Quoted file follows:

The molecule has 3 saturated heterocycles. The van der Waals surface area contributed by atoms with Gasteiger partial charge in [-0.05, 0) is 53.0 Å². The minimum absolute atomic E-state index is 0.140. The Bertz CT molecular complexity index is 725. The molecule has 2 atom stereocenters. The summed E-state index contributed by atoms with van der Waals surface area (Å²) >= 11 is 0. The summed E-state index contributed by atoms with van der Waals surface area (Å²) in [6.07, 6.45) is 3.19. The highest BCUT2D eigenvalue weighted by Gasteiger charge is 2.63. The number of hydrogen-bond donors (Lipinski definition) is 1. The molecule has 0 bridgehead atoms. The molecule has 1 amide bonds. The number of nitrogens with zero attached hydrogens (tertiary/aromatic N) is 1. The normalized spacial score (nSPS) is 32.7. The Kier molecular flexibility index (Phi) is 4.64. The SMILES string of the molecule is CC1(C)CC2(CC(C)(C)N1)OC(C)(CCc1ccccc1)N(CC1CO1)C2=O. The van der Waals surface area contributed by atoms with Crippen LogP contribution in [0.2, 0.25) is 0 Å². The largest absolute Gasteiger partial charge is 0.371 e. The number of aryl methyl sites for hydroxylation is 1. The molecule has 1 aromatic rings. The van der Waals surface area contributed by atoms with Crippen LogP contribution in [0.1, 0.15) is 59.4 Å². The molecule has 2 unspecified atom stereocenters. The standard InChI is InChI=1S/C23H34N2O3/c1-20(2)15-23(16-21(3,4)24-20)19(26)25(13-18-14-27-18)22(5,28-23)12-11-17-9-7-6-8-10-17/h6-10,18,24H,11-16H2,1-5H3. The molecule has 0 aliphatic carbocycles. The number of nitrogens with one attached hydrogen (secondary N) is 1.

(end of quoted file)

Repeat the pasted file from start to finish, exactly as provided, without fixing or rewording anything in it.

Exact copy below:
The molecule has 3 saturated heterocycles. The van der Waals surface area contributed by atoms with Gasteiger partial charge in [-0.05, 0) is 53.0 Å². The minimum absolute atomic E-state index is 0.140. The Bertz CT molecular complexity index is 725. The molecule has 2 atom stereocenters. The summed E-state index contributed by atoms with van der Waals surface area (Å²) >= 11 is 0. The summed E-state index contributed by atoms with van der Waals surface area (Å²) in [6.07, 6.45) is 3.19. The highest BCUT2D eigenvalue weighted by Gasteiger charge is 2.63. The number of hydrogen-bond donors (Lipinski definition) is 1. The molecule has 0 bridgehead atoms. The molecule has 1 amide bonds. The number of nitrogens with zero attached hydrogens (tertiary/aromatic N) is 1. The normalized spacial score (nSPS) is 32.7. The Kier molecular flexibility index (Phi) is 4.64. The SMILES string of the molecule is CC1(C)CC2(CC(C)(C)N1)OC(C)(CCc1ccccc1)N(CC1CO1)C2=O. The van der Waals surface area contributed by atoms with Crippen LogP contribution in [0.2, 0.25) is 0 Å². The largest absolute Gasteiger partial charge is 0.371 e. The number of aryl methyl sites for hydroxylation is 1. The molecule has 1 aromatic rings. The van der Waals surface area contributed by atoms with Crippen LogP contribution in [0.1, 0.15) is 59.4 Å². The molecule has 2 unspecified atom stereocenters. The standard InChI is InChI=1S/C23H34N2O3/c1-20(2)15-23(16-21(3,4)24-20)19(26)25(13-18-14-27-18)22(5,28-23)12-11-17-9-7-6-8-10-17/h6-10,18,24H,11-16H2,1-5H3. The molecule has 0 aliphatic carbocycles. The number of nitrogens with one attached hydrogen (secondary N) is 1.